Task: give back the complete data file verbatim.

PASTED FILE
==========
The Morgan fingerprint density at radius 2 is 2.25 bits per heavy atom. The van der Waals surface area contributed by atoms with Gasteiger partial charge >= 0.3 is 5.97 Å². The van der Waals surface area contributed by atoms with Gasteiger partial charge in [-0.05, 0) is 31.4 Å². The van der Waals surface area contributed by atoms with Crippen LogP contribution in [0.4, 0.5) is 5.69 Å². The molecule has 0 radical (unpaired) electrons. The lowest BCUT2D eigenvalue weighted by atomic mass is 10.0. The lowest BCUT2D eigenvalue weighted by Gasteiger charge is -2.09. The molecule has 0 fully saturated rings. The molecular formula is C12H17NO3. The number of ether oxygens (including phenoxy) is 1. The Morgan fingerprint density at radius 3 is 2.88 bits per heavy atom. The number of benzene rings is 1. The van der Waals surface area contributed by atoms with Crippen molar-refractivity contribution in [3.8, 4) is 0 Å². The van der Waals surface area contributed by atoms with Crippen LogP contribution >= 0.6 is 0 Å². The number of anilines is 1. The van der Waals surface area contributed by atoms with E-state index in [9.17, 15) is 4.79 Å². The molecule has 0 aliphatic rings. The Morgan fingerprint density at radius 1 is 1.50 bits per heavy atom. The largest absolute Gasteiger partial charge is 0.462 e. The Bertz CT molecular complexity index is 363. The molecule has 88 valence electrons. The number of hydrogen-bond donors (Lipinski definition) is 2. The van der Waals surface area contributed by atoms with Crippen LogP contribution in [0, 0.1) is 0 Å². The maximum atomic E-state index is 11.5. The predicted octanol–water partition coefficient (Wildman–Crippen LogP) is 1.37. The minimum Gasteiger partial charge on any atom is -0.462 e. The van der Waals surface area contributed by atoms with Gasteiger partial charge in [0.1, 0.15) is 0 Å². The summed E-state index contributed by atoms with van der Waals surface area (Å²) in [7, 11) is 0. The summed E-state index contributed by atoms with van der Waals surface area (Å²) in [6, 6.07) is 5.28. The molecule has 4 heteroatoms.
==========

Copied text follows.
The Morgan fingerprint density at radius 2 is 2.25 bits per heavy atom. The van der Waals surface area contributed by atoms with Gasteiger partial charge >= 0.3 is 5.97 Å². The van der Waals surface area contributed by atoms with Gasteiger partial charge in [-0.05, 0) is 31.4 Å². The van der Waals surface area contributed by atoms with Crippen LogP contribution in [0.4, 0.5) is 5.69 Å². The molecule has 0 radical (unpaired) electrons. The lowest BCUT2D eigenvalue weighted by atomic mass is 10.0. The lowest BCUT2D eigenvalue weighted by Gasteiger charge is -2.09. The molecule has 0 fully saturated rings. The molecular formula is C12H17NO3. The number of ether oxygens (including phenoxy) is 1. The Morgan fingerprint density at radius 3 is 2.88 bits per heavy atom. The number of benzene rings is 1. The van der Waals surface area contributed by atoms with Crippen molar-refractivity contribution in [3.8, 4) is 0 Å². The van der Waals surface area contributed by atoms with Crippen LogP contribution >= 0.6 is 0 Å². The number of anilines is 1. The van der Waals surface area contributed by atoms with E-state index in [9.17, 15) is 4.79 Å². The molecule has 0 aliphatic rings. The Morgan fingerprint density at radius 1 is 1.50 bits per heavy atom. The largest absolute Gasteiger partial charge is 0.462 e. The Bertz CT molecular complexity index is 363. The molecule has 88 valence electrons. The number of hydrogen-bond donors (Lipinski definition) is 2. The van der Waals surface area contributed by atoms with Crippen LogP contribution in [0, 0.1) is 0 Å². The maximum atomic E-state index is 11.5. The predicted octanol–water partition coefficient (Wildman–Crippen LogP) is 1.37. The minimum Gasteiger partial charge on any atom is -0.462 e. The van der Waals surface area contributed by atoms with Gasteiger partial charge in [0.1, 0.15) is 0 Å². The summed E-state index contributed by atoms with van der Waals surface area (Å²) in [7, 11) is 0. The summed E-state index contributed by atoms with van der Waals surface area (Å²) in [6, 6.07) is 5.28. The molecule has 4 heteroatoms.